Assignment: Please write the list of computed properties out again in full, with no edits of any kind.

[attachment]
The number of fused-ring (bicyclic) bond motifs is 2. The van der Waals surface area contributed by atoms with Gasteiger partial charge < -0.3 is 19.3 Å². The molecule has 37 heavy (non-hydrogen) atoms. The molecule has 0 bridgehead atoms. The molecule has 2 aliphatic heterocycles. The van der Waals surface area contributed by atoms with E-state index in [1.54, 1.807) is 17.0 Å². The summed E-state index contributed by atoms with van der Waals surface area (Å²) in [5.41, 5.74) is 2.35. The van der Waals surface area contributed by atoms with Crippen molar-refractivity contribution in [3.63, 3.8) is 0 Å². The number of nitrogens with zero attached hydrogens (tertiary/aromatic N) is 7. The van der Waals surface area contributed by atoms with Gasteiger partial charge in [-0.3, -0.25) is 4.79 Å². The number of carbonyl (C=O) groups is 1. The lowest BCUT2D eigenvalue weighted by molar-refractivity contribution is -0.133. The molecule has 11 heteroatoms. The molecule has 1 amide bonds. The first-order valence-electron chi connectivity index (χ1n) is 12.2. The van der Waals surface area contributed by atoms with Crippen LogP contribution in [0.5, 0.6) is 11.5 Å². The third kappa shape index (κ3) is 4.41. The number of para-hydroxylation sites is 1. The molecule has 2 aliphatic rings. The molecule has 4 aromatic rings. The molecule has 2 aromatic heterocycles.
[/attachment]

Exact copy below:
The number of fused-ring (bicyclic) bond motifs is 2. The van der Waals surface area contributed by atoms with Gasteiger partial charge < -0.3 is 19.3 Å². The molecule has 37 heavy (non-hydrogen) atoms. The molecule has 0 bridgehead atoms. The molecule has 2 aliphatic heterocycles. The van der Waals surface area contributed by atoms with E-state index in [1.54, 1.807) is 17.0 Å². The summed E-state index contributed by atoms with van der Waals surface area (Å²) in [5.41, 5.74) is 2.35. The van der Waals surface area contributed by atoms with Crippen molar-refractivity contribution in [3.63, 3.8) is 0 Å². The number of nitrogens with zero attached hydrogens (tertiary/aromatic N) is 7. The van der Waals surface area contributed by atoms with Gasteiger partial charge in [-0.3, -0.25) is 4.79 Å². The number of carbonyl (C=O) groups is 1. The lowest BCUT2D eigenvalue weighted by molar-refractivity contribution is -0.133. The molecule has 11 heteroatoms. The molecule has 1 amide bonds. The first-order valence-electron chi connectivity index (χ1n) is 12.2. The van der Waals surface area contributed by atoms with Crippen LogP contribution in [0.5, 0.6) is 11.5 Å². The third kappa shape index (κ3) is 4.41. The number of para-hydroxylation sites is 1. The molecule has 2 aliphatic rings. The molecule has 4 aromatic rings. The molecule has 2 aromatic heterocycles.